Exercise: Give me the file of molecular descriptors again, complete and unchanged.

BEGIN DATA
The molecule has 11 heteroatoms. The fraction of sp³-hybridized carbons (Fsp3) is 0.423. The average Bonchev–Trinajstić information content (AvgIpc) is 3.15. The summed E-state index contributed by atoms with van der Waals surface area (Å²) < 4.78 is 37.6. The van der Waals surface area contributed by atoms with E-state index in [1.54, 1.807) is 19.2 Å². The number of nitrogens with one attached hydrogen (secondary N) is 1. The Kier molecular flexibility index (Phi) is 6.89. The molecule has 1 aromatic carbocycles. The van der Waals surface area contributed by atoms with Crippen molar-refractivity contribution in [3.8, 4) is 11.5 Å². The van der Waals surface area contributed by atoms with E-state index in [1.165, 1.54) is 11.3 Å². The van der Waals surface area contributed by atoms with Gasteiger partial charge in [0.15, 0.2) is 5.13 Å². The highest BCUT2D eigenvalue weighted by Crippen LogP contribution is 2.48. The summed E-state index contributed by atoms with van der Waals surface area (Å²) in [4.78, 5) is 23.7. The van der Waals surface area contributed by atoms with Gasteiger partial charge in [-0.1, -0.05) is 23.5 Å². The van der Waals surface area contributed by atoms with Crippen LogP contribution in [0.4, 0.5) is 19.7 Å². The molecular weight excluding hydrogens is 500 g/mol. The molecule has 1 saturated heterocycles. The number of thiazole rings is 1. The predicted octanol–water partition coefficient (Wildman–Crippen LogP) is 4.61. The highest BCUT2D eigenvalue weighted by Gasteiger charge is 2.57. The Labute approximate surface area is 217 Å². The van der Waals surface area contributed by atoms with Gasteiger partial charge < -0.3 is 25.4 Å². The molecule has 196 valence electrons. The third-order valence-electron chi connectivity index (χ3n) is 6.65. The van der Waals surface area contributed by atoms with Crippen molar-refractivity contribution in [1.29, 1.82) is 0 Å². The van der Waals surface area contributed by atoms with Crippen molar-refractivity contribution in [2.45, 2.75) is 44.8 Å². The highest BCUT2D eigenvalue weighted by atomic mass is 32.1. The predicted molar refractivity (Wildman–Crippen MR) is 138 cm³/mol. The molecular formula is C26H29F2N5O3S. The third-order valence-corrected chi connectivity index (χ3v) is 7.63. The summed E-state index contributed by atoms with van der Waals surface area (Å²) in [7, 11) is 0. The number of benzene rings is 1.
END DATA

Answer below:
The molecule has 11 heteroatoms. The fraction of sp³-hybridized carbons (Fsp3) is 0.423. The average Bonchev–Trinajstić information content (AvgIpc) is 3.15. The summed E-state index contributed by atoms with van der Waals surface area (Å²) < 4.78 is 37.6. The van der Waals surface area contributed by atoms with E-state index in [1.54, 1.807) is 19.2 Å². The number of nitrogens with one attached hydrogen (secondary N) is 1. The Kier molecular flexibility index (Phi) is 6.89. The molecule has 1 aromatic carbocycles. The van der Waals surface area contributed by atoms with Crippen molar-refractivity contribution in [3.8, 4) is 11.5 Å². The van der Waals surface area contributed by atoms with E-state index in [1.165, 1.54) is 11.3 Å². The van der Waals surface area contributed by atoms with Gasteiger partial charge in [0.15, 0.2) is 5.13 Å². The highest BCUT2D eigenvalue weighted by Crippen LogP contribution is 2.48. The summed E-state index contributed by atoms with van der Waals surface area (Å²) in [4.78, 5) is 23.7. The van der Waals surface area contributed by atoms with Gasteiger partial charge in [-0.1, -0.05) is 23.5 Å². The van der Waals surface area contributed by atoms with Crippen LogP contribution in [0.4, 0.5) is 19.7 Å². The molecular weight excluding hydrogens is 500 g/mol. The molecule has 1 saturated heterocycles. The number of thiazole rings is 1. The predicted octanol–water partition coefficient (Wildman–Crippen LogP) is 4.61. The highest BCUT2D eigenvalue weighted by Gasteiger charge is 2.57. The Labute approximate surface area is 217 Å². The van der Waals surface area contributed by atoms with Gasteiger partial charge < -0.3 is 25.4 Å². The molecule has 196 valence electrons. The third-order valence-electron chi connectivity index (χ3n) is 6.65. The van der Waals surface area contributed by atoms with Crippen molar-refractivity contribution in [1.29, 1.82) is 0 Å². The van der Waals surface area contributed by atoms with Crippen molar-refractivity contribution in [2.45, 2.75) is 44.8 Å². The highest BCUT2D eigenvalue weighted by atomic mass is 32.1. The predicted molar refractivity (Wildman–Crippen MR) is 138 cm³/mol. The molecular formula is C26H29F2N5O3S. The third-order valence-corrected chi connectivity index (χ3v) is 7.63. The summed E-state index contributed by atoms with van der Waals surface area (Å²) in [7, 11) is 0. The number of benzene rings is 1.